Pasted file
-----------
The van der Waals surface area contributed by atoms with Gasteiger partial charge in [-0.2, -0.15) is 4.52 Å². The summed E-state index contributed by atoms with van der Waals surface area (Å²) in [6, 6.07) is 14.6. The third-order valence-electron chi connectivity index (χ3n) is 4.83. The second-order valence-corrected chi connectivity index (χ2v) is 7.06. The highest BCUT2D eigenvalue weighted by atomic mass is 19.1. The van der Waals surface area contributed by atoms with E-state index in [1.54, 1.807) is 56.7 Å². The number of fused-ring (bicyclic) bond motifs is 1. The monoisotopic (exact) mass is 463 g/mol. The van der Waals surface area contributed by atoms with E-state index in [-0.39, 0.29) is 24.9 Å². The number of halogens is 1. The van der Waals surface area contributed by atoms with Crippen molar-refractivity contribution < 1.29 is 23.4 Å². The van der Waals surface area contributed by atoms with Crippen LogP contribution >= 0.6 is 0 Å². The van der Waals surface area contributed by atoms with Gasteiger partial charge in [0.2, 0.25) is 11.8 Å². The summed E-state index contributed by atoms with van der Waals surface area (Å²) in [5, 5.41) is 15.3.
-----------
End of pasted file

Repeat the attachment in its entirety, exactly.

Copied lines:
The van der Waals surface area contributed by atoms with Gasteiger partial charge in [-0.2, -0.15) is 4.52 Å². The summed E-state index contributed by atoms with van der Waals surface area (Å²) in [6, 6.07) is 14.6. The third-order valence-electron chi connectivity index (χ3n) is 4.83. The second-order valence-corrected chi connectivity index (χ2v) is 7.06. The highest BCUT2D eigenvalue weighted by atomic mass is 19.1. The van der Waals surface area contributed by atoms with E-state index in [1.54, 1.807) is 56.7 Å². The number of fused-ring (bicyclic) bond motifs is 1. The monoisotopic (exact) mass is 463 g/mol. The van der Waals surface area contributed by atoms with E-state index in [-0.39, 0.29) is 24.9 Å². The number of halogens is 1. The van der Waals surface area contributed by atoms with Crippen molar-refractivity contribution < 1.29 is 23.4 Å². The van der Waals surface area contributed by atoms with Crippen LogP contribution >= 0.6 is 0 Å². The van der Waals surface area contributed by atoms with Gasteiger partial charge in [0.2, 0.25) is 11.8 Å². The summed E-state index contributed by atoms with van der Waals surface area (Å²) in [5, 5.41) is 15.3.